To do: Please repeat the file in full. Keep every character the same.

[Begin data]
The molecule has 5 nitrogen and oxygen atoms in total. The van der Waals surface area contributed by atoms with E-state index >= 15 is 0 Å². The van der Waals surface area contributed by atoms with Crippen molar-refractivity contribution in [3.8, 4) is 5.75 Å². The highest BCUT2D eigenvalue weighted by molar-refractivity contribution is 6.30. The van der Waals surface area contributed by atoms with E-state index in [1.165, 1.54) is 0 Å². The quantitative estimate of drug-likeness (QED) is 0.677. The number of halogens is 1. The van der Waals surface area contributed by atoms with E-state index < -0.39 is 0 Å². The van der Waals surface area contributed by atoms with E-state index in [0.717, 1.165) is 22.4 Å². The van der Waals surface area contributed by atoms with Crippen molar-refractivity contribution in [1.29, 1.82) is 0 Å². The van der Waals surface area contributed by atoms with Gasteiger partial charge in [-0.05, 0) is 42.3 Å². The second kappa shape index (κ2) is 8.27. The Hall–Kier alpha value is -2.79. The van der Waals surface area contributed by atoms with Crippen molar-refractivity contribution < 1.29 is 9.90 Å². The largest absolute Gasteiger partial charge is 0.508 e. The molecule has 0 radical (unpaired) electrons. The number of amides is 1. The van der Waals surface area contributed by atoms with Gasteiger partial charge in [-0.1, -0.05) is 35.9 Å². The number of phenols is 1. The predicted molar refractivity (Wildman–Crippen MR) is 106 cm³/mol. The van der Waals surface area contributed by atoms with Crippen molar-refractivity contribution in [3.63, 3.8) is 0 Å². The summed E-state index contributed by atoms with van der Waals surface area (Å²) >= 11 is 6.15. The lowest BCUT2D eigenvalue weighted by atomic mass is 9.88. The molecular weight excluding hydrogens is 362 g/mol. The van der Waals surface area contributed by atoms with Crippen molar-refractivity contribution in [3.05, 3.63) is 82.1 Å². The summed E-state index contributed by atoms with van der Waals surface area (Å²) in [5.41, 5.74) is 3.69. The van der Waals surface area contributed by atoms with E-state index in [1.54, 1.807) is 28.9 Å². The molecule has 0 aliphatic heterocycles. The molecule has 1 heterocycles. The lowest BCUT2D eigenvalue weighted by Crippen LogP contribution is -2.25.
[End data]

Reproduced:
The molecule has 5 nitrogen and oxygen atoms in total. The van der Waals surface area contributed by atoms with E-state index >= 15 is 0 Å². The van der Waals surface area contributed by atoms with Crippen molar-refractivity contribution in [3.8, 4) is 5.75 Å². The highest BCUT2D eigenvalue weighted by molar-refractivity contribution is 6.30. The van der Waals surface area contributed by atoms with E-state index in [1.165, 1.54) is 0 Å². The quantitative estimate of drug-likeness (QED) is 0.677. The number of halogens is 1. The van der Waals surface area contributed by atoms with E-state index < -0.39 is 0 Å². The van der Waals surface area contributed by atoms with E-state index in [0.717, 1.165) is 22.4 Å². The van der Waals surface area contributed by atoms with Crippen molar-refractivity contribution in [1.29, 1.82) is 0 Å². The van der Waals surface area contributed by atoms with Gasteiger partial charge in [-0.05, 0) is 42.3 Å². The second kappa shape index (κ2) is 8.27. The Hall–Kier alpha value is -2.79. The van der Waals surface area contributed by atoms with Crippen molar-refractivity contribution < 1.29 is 9.90 Å². The largest absolute Gasteiger partial charge is 0.508 e. The molecule has 0 radical (unpaired) electrons. The number of amides is 1. The van der Waals surface area contributed by atoms with Gasteiger partial charge in [-0.1, -0.05) is 35.9 Å². The number of phenols is 1. The predicted molar refractivity (Wildman–Crippen MR) is 106 cm³/mol. The van der Waals surface area contributed by atoms with Crippen molar-refractivity contribution in [3.63, 3.8) is 0 Å². The summed E-state index contributed by atoms with van der Waals surface area (Å²) >= 11 is 6.15. The lowest BCUT2D eigenvalue weighted by atomic mass is 9.88. The molecular weight excluding hydrogens is 362 g/mol. The van der Waals surface area contributed by atoms with Crippen molar-refractivity contribution in [3.05, 3.63) is 82.1 Å². The summed E-state index contributed by atoms with van der Waals surface area (Å²) in [5.41, 5.74) is 3.69. The van der Waals surface area contributed by atoms with E-state index in [1.54, 1.807) is 28.9 Å². The molecule has 0 aliphatic heterocycles. The molecule has 1 heterocycles. The lowest BCUT2D eigenvalue weighted by Crippen LogP contribution is -2.25.